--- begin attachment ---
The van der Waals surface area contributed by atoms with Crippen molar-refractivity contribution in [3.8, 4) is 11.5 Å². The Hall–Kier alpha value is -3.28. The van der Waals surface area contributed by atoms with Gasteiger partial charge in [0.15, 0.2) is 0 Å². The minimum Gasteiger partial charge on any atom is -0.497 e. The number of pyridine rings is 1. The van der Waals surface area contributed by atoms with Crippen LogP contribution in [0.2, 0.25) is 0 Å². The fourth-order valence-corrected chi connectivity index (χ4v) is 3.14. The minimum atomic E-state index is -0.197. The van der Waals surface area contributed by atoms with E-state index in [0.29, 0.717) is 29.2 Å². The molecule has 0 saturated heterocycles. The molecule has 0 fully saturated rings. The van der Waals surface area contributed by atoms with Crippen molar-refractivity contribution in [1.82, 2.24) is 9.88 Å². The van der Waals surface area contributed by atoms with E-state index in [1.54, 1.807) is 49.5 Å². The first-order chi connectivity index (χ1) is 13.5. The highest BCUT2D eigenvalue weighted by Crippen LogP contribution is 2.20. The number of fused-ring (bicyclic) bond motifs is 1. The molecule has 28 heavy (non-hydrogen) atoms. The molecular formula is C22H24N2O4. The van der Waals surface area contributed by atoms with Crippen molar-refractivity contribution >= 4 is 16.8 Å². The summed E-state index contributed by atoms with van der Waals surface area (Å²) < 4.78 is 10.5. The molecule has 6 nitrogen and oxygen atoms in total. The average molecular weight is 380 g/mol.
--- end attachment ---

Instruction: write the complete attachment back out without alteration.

The van der Waals surface area contributed by atoms with Crippen molar-refractivity contribution in [3.8, 4) is 11.5 Å². The Hall–Kier alpha value is -3.28. The van der Waals surface area contributed by atoms with Gasteiger partial charge in [0.15, 0.2) is 0 Å². The minimum Gasteiger partial charge on any atom is -0.497 e. The number of pyridine rings is 1. The van der Waals surface area contributed by atoms with Crippen LogP contribution in [0.2, 0.25) is 0 Å². The fourth-order valence-corrected chi connectivity index (χ4v) is 3.14. The minimum atomic E-state index is -0.197. The van der Waals surface area contributed by atoms with E-state index in [0.29, 0.717) is 29.2 Å². The molecule has 0 saturated heterocycles. The molecule has 0 fully saturated rings. The van der Waals surface area contributed by atoms with Crippen molar-refractivity contribution in [1.82, 2.24) is 9.88 Å². The van der Waals surface area contributed by atoms with E-state index in [1.54, 1.807) is 49.5 Å². The first-order chi connectivity index (χ1) is 13.5. The highest BCUT2D eigenvalue weighted by Crippen LogP contribution is 2.20. The number of fused-ring (bicyclic) bond motifs is 1. The molecule has 28 heavy (non-hydrogen) atoms. The molecular formula is C22H24N2O4. The van der Waals surface area contributed by atoms with Crippen molar-refractivity contribution >= 4 is 16.8 Å². The summed E-state index contributed by atoms with van der Waals surface area (Å²) < 4.78 is 10.5. The molecule has 6 nitrogen and oxygen atoms in total. The average molecular weight is 380 g/mol.